By Jonathan Whitcomb, nonfiction crypotozoology writer
Rather than begin by listing my four cryptozoology books, let’s look at what you would like as a reader or at the needs and interests of the reader for which you would give a book as a gift. Check out the following headings and choose one that fits your needs.
How do reports of non-extinct “pterodactyls” relate to LDS beliefs?
As of late-summer, 2017, the best nonfiction book to answer this question is the fourth edition of Searching for Ropens and Finding God. It’s also the longest of my cryptozoology books: 360 pages. Notwithstanding the title words “finding God,” this is more about true-life adventure than religion. Yet a few paragraphs of the early chapters occasionally mention religious belief. The following is from the first chapter:
In my childhood, nobody insisted to me that small simple life must have changed into large complex life long ago. I had read of ideas contrary to the General Theory of Evolution by my mid-teens, after our family had moved to Pasadena, California. But I was brought up to believe or disbelieve what I chose. My own feelings, perspective, and belief in God raised my doubts about Darwin.
From page 44 read:
But it was much more. We were promoting awareness of another survival long ago: the good news of the life, death, and resurrection of Jesus Christ. That in itself deserves countless books, and we need to move on; but be aware, that the driving force behind the ropen expeditions was the Gospel of Jesus Christ.
It was more than competing with Darwin’s philosophy, although mostly that, at least at first. My associates and I believe that the fiery flying serpent of the Old Testament was a “basal” pterosaur, perhaps related to the long-tailed ropen of Papua New Guinea. We believe they called it “fiery” because of its glow, which we attribute to bioluminescence. “Flying” is literal, with wings.
Searching for Ropens and Finding God – by LDS author Jonathan Whitcomb
What book is a low-cost introduction to living-pterosaur investigations?
I recommend my Live Pterosaurs in Australia and in Papua New Guinea, a free pdf nonfiction cryptozoology book about encounters with these flying creatures in two nations of the southwest Pacific. The first chapter is titled “How can pterosaurs be alive.”
Free online cryptozoology book
Is there a book especially about pterosaur sightings in the USA?
Look into the third edition of Live Pterosaurs in America. Here’s what a satisfied reader wrote for the Amazon page of this cryptozoology book:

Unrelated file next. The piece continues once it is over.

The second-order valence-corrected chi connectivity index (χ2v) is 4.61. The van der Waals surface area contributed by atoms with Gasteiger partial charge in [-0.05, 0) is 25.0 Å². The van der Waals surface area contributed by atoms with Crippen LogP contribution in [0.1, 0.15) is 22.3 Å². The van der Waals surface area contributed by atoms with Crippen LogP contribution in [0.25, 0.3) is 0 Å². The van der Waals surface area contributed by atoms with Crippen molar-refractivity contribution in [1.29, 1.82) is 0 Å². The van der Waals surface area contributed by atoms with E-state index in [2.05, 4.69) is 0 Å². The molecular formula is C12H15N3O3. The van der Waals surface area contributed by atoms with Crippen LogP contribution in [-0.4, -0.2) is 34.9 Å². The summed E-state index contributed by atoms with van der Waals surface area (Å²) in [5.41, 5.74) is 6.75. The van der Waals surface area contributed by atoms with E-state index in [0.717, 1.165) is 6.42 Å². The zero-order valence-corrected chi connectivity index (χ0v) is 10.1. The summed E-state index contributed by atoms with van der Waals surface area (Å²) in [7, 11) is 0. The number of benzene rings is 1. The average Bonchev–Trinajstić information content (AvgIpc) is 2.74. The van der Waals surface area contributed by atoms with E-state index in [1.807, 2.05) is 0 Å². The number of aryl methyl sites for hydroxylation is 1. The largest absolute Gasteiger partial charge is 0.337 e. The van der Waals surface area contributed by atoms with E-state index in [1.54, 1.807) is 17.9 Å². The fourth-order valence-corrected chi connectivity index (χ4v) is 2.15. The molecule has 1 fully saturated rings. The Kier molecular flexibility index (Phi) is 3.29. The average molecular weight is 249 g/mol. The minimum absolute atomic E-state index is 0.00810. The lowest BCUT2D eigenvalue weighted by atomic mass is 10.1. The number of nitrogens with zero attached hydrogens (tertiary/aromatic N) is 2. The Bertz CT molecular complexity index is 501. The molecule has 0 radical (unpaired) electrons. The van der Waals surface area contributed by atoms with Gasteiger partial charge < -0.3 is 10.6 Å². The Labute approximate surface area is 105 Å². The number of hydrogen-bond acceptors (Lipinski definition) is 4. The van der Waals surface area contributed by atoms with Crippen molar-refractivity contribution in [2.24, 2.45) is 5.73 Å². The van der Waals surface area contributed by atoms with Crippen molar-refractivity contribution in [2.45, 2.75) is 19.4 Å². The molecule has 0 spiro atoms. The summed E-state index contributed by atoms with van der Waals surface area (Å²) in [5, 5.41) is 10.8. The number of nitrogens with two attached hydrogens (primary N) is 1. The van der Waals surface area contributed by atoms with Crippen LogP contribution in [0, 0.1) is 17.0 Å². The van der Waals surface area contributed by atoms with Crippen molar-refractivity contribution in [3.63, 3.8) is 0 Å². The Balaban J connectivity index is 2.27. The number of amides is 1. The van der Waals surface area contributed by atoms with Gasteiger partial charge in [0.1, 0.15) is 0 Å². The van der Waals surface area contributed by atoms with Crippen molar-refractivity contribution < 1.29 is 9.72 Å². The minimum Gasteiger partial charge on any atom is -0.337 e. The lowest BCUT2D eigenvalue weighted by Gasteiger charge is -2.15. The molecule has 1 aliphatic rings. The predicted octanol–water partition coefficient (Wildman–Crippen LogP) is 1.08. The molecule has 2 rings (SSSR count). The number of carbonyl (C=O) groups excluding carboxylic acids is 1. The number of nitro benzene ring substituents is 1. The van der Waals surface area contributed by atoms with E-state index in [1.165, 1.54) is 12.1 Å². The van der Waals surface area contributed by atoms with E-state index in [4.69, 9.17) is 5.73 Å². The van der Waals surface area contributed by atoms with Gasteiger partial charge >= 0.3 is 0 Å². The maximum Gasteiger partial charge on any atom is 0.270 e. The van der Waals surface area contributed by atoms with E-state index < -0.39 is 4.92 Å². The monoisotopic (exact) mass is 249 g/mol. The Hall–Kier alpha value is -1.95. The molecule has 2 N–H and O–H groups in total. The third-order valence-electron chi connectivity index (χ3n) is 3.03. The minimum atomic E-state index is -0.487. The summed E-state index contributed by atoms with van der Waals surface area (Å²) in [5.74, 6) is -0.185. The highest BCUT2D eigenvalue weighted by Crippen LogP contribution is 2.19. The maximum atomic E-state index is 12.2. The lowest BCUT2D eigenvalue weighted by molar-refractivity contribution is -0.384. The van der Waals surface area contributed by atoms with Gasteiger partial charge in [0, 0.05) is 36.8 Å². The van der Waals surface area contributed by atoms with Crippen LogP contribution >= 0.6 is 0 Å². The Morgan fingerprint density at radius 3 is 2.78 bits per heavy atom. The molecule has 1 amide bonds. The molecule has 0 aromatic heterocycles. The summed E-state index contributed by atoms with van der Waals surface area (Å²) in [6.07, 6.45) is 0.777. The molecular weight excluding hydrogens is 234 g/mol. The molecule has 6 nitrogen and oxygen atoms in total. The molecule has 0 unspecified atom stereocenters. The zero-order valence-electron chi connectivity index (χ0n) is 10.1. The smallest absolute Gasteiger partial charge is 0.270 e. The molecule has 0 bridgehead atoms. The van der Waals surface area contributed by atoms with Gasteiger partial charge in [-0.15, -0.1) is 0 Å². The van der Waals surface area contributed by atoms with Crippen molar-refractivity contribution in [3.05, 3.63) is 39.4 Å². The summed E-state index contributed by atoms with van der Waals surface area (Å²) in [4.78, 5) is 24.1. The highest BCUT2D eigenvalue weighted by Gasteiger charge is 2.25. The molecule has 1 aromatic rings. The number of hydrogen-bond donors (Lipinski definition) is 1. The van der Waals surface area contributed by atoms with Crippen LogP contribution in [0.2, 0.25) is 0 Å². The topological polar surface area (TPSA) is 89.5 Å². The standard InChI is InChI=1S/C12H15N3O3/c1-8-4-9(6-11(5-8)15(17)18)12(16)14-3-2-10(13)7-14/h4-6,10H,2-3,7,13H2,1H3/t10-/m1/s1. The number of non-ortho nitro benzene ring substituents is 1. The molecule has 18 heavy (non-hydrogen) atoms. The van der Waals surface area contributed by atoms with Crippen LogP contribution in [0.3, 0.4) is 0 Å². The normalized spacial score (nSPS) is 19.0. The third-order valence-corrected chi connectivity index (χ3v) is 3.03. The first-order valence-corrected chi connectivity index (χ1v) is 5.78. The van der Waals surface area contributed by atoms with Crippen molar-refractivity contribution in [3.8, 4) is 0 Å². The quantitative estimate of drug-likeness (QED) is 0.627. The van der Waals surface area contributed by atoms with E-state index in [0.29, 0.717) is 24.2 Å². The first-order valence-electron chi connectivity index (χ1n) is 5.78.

This book is one of the best books that I have ever read! It reminds us to have an open mind and that the things we have all been taught as fact ….may not be fact at all.This is a very interesting and educational book and may change the way you see the world around you.
Third edition of Live Pterosaurs in America (by an LDS author)
Does any nonfiction book have tangible evidence of a non-extinct pterosaur?
In other words, does any cryptozoology book have anything more substantial than eyewitness testimony, to support the concept that at least one species of pterosaur is still alive? My recent publication, Modern Pterosaurs, is that book. The American physicist Clifford Paiva and I have jointly studied the old photograph “Ptp” and have declared that it has a genuine image of a real animal. That photo has what appears to be a recently deceased Pteranodon.
Modern Pterosaurs (by Mormon nonfiction writer Jonathan Whitcomb)
“Not all of my books and online publications are about eyewitness reports of apparent pterosaurs, but most of them are. How do doctrines of The Church of Jesus Christ of Latter-day Saints relate to the existence of modern pterosaurs? Most of our beliefs don’t relate to them directly, yet those that do—they deserve attention. . . .”
An old photograph has been bouncing around the internet for quite some time, with many persons giving it a careless glance but very few indeed examining it closely and with an open mind. In the first few months of 2017, however, that changed.
Reports of living pterosaurs or apparent pterosaurs come from Papua New Guinea and Africa, with cryptid names that include “ropen,” “indava,” and “kongamato.” But similar descriptions come from eyewitnesses in the U.S.A.
This is a partial response to some of what has been written by Glen Kuban. I begin by addressing a couple of concerns that Kuban has had about publicity for the Ptp photo . . .